Friday Morning Federal Newscast – June 25th

Manager training bill clears committee, Interior wants to hire hundreds, BP hires former FEMA director

The Morning Federal Newscast is a daily compilation of the stories you hear bill to improve management training for federal supervisors passed in committee Thursday, more than a year after it was first introduced. The 2009 Federal Supervisor Training Act would require that managers receive a round of interactive training within a year of promotion, and once every three years after. Management training would cover topics including conducting performance appraisals, personnel practices, and developing and discussing goals with employees. A similar bill was introduced in the House two weeks ago.

  • The full Senate will vote on the nomination of John Pistole to head the Transportation Security Administration. The Senate Homeland Security and Governmental Affairs committee approved the FBI deputy director’s nomination by voice vote on Thursday. Last week, the Senate Committee on Commerce, Science and Transportation also passed the Pistole nomination. No official word on when the full Senate will vote.
  • Interior Secretary Ken Salazar will ask Congress for hundreds of additional new positions to inspect oil and gas wells. The former Minerals Management Service needs to increase its offshore inspection staff by 330 people, he told the Senate Energy and Natural Resources Committee. It now has 62 people to inspect 4,000 wells. GovExec reports, Salazar called the size of the current staff “woefully inadequate”. Salazar reorganized MMS into the three pieces: the Bureaus of Ocean Energy Management, Regulation and Enforcement.
  • BP has hired former FEMA director James Lee Witt to look into how the oil giant has responded to the massive oil leak in the Gulf of Mexico and to recommend improvements. Witt headed the Federal Emergency Management Administration during the Clinton administration.
  • OMB turns to public disclosure to curb erroneous expenses by federal agencies. launched on Thursday, and will list all improper payments for each agency quarterly, as well as targets for reducing and recovering wasted funds. At the top of the list is HHS with $66 millon in erroneous payments. The Senate on Wednesday passed a bill that would require agencies to recover an estimated $98 billion dollars lost to improper payments.
  • Hoping to avoid the switch to a five-day delivery schedule, postal unions have offered an alternative cost-cutting solution. The unions’ proposal is to eliminate mandatory retiree health benefit prepayments, which cost the postal service nearly $6 billion dollars a year. The potential switch to a five-day delivery schedule has gotten push-back from industry and union leaders during on-going joint House and Senate Congressional hearings on the proposed service cut.
  • The FCC’s proposal to regulate Internet access is having a mixed audience on Capitol Hill. The Wall Street Journal reports three commissioners were questioned by the Senate Commerce Committee about FCC Chairman Julius Genachowski’s proposal to reverse a 2002 ruling in which the commission backed off Internet rules. The question of net neutrality fell on party lines, with Democrat Byron Dorgan calling regulation essential, and Republican David Vitter saying it would stifle innovation.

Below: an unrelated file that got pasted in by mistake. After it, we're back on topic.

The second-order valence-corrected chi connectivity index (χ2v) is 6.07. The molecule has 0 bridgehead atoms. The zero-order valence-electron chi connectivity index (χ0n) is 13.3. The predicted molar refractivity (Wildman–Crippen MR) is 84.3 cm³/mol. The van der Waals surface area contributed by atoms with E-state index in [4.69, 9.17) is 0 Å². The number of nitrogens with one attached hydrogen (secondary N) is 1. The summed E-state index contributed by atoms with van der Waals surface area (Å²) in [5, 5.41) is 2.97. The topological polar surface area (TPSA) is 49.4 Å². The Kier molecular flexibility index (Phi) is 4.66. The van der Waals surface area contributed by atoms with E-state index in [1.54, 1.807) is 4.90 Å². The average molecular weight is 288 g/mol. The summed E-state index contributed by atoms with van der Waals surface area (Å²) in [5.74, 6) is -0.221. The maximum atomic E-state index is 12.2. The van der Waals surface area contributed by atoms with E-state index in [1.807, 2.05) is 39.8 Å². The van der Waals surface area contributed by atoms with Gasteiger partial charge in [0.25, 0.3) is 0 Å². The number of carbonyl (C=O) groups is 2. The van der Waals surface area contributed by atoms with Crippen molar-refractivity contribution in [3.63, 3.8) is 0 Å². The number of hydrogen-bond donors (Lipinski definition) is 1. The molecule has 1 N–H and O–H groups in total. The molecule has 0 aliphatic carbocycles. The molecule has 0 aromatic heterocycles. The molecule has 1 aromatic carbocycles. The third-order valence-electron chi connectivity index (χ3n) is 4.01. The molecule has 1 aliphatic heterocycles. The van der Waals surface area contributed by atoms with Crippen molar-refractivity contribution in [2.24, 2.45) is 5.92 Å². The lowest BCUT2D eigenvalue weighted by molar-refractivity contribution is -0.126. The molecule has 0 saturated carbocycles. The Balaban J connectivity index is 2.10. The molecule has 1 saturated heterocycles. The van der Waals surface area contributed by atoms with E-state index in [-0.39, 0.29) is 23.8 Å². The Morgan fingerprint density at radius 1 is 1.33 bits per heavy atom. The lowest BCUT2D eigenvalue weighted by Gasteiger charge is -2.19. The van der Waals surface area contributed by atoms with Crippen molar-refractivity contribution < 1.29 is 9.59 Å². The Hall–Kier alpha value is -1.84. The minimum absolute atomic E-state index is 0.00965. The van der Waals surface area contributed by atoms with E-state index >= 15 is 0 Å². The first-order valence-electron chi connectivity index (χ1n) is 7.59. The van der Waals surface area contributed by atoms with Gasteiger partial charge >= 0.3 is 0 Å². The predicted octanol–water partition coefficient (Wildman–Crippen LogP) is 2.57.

• Coming soon to a VA hospital near you: Free wireless Internet access. The Veterans Affairs Department plans to install WiFi at its 153 hospitals, 134 nursing homes, and 50 rehab facilities, officials told the House Veterans Affairs Committee. NextGov reports, the wireless networks would give patients and their visitors online access. But the public networks would be kept totally separate from existing networks that support medical operations.
  • They’ve canceled one merger agreement and come up with a whole new one because of a Justice Department investigation. Chemring Group, which makes rockets, had agreed to buy Allied Defense Group, which makes munitions, for more than $59 million dollars. But the Justice Department probe of Allied’s operations delayed the deal. Now, The Washington Business Journal reports, Allied and Chemring have revised the agreement to nearly $60 million dollars for its two operating businesses, and some of their liabilities, instead of acquiring parent company Allied Defense which means Allied will be a standalone company to address the Justice Department investigation. That investigation is looking into dealings that Allied Defense has with foreign governments.
  • Emergent BioSolutions supplies anthrax vaccine to the U.S. government. Now, it apparently supplies BioThrax vaccine to governments of allied nations, too. The Washington Business Journal reports Emergent won’t identify which countries it sold BioThrax to, or how much vaccine it sold but will say the sales generated 2.3 million dollars in revenue. Meanwhile, Emergent continues its research on a vaccine to treat people already exposed to anthrax. The research is funded through development money from the government.

  • More news links

    Twitter settles with FTC over data security lapses

    First red panda born at National Zoo in 15 years


    Coming up today on The DorobekInsider:

    ** How much has the acquisition workforce changed over the decades? The head of the Defense Acquisition University retires at the end of the month. In our exit interview, we’ll get some lessons learned from a career of public service.

    ** And imagine a building that runs on almost no energy. It’s not science fiction. You’ll meet the person behind it and he’ll share some of the secrets.

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